Jackson McDonald publications

Publications


  • 12 March 2013

    A warning to solicitors on their penumbral duty to clients – the more you know, the more you owe

    The NSW Court of Appeal recently held that a solicitor providing legal advice to a client in respect of a mortgage transaction had a penumbral duty to the client that went beyond the scope of the solicitor’s retainer. The unanimous finding was that the solicitor had a duty to advise its client to seek independent financial advice given the circumstances of the transaction and the knowledge held by the solicitor.

    Download PDF 453kb

    Author: Stefan Sudweeks

  • 28 February 2013

    Are you dealing with “waste”?

    Do you deal with matter in any state or form, whether useful or useless, that is sent forth or removed from one place to another? If so, you may be dealing with “waste” for the purposes of the Environmental Protection Act and the Waste Avoidance and Resource Recovery Act.

    Download PDF 435 KB

    Authors:

  • 21 February 2013

    How Should Claims for ‘Delay’ be Assessed?

    Delay in construction projects leads to costs for both the Principal and Contractor; and claims between contracting parties eventuating from delay can be complex and difficult to resolve (particularly if the parties cannot agree on the process for assessing the delay). The recent decision of Alstom Ltd v Yokogawa Australia Pty Ltd & Anor (No 7) [2012] SASC 49 (“Alstom v Yokogawa”) is a timely reminder to all parties involved in construction projects of the importance of establishing delay based upon one of the accepted delay analysis methodologies.

    Download PDF 265 KB

    Author: Thomas Jacobs

  • 17 February 2013

    Biotechnology breathes a sigh of relief: Isolated gene sequences are patentable subject matter.

    This case creates an important precedent that the act of isolating a gene sequence is sufficient to create a sufficient artificial state of affairs to satisfy the first limb of the manner of manufacture test of patentability.

    Download PDF 243kb

    Authors:

  • 15 February 2013

    Receiving submissions by Email - Beware the E-mail Filter

    Do you accept submissions and comments on draft planning instruments, development proposals and proposed community programs by e-mail? If so, make sure that your e-mail filters are set up properly. A South Australian Court has recently held that an objection to a development sent by e-mail was received by a Council even though the e-mail was blocked and deleted by the Council’s e-mail filter: William Close Pty Ltd v City of Salisbury and McDonalds Australia Ltd [2012] SAERDC 26 (No 2).

    Download PDF 400kb

    Author: Lance Hilton-Barber

  • 15 February 2013

    Contractual Indemnities - Contractors Think Before You Ink!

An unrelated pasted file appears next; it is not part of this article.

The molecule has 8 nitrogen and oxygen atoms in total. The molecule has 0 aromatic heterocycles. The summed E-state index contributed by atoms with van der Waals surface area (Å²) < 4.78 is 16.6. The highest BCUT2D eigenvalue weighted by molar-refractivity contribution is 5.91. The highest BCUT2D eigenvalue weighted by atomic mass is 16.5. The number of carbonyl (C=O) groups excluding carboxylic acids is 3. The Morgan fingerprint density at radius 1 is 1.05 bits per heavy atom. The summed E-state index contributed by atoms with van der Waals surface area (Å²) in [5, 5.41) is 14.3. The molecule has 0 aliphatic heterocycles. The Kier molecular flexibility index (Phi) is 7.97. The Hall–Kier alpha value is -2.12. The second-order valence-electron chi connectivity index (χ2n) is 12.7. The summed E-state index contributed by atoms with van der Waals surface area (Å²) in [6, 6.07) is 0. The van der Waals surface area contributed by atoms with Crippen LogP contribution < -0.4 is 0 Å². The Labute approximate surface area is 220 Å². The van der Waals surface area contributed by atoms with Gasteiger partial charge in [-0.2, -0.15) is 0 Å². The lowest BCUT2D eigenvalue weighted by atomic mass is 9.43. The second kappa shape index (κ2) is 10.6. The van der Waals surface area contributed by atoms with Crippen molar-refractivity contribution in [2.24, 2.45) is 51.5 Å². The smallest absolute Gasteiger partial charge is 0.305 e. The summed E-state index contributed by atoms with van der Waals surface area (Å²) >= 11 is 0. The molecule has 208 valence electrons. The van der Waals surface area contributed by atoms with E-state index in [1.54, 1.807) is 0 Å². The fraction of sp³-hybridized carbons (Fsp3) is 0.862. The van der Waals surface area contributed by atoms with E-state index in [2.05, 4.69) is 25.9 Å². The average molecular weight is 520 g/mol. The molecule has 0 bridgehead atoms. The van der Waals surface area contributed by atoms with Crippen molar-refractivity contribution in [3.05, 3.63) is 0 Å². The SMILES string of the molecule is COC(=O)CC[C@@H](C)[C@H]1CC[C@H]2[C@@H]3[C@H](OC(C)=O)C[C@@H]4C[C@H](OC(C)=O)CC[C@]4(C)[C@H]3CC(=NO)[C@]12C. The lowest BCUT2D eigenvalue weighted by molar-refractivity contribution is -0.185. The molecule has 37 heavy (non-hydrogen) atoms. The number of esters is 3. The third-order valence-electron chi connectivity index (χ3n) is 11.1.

Contractors are frequently being required to provide indemnities to owners. Before agreeing to them, there are some critical issues to think about.

    Download PDF 350kb

    Author: Basil Georgiou

  • 7 February 2013

    Google successful in appeal against watchdog: Google Inc v ACCC

    On 6 February 2013, the High Court of Australia handed down their decision in the matter of Google Inc v Australian Competition and Consumer Commission [2013] HCA 1. The Court unanimously allowed Google Inc’s appeal from the decision of the Full Court of the Federal Court of Australia, in which the Federal Court held that Google Inc had engaged in misleading and deceptive conduct contrary to section 52 of the Trade Practices Act 1974 (Cth) (now schedule 2 section 18 of the Competition and Consumer Act 2010 (Cth)).

    Download PDF 283 KB

    Authors:

  • 8 January 2013

    Obligations of Charities Registered with the Australian Charities and Not-for-Profits Commission

    The Australian Charities and Not-for-Profits Commission (“ACNC”) commenced operations on 3 December 2012. New charities can apply to be registered with the ACNC.The Australian Charities and Not-for-Profit Commission Act 2012 (Cth) (“ACNC Act”) lists the requirements a charity must meet to be entitled to register with the ACNC. These obligations are detailed in the ACNC’s Guide to the Australian Charities and Not-for-Profits Commission Act 2012 (Cth). A summary of the obligations is provided below.

    Download PDF 432 KB

    Authors: Adam Levin, Elizabeth Tylich

  • 6 January 2013

    Australian Charities and Not-for-Profits Commission: Bill Passes through Senate & House of Representatives

    The Australian Charities and Not-for-Profit Commission (“ACNC”), the new Commonwealth regulator for the Not-for-Profit (“NFP”) sector, was set to commence operations on 1 October 2012. However, due to a series of amendments to the enabling legislation (the Australian Charities and Not-for-Profit Commission Bill 2012 (“Bill”)) the commencement date was delayed.

    Download PDF 425 KB

    Authors: Emma Chinnery, Elizabeth Tylich

  • 23 December 2012

    Changes to the Building Act 2011 (WA)

    On 2 November 2012, the Building Amendment Bill 2012 became an Act and on the 5th and 6th of November, 2012 various sections of that Act became operational. The amendments to the Building Act are the first real changes since the Act became operational in July 2011. These changes have been necessary to minimise time delays regarding permit authority decisions, provide greater flexibility for builders accessing vacant land and clarify the powers of permit authorities and public authorities. Some of the key amendments are described below.

    Download PDF 323 KB

    Author: Isla McRobbie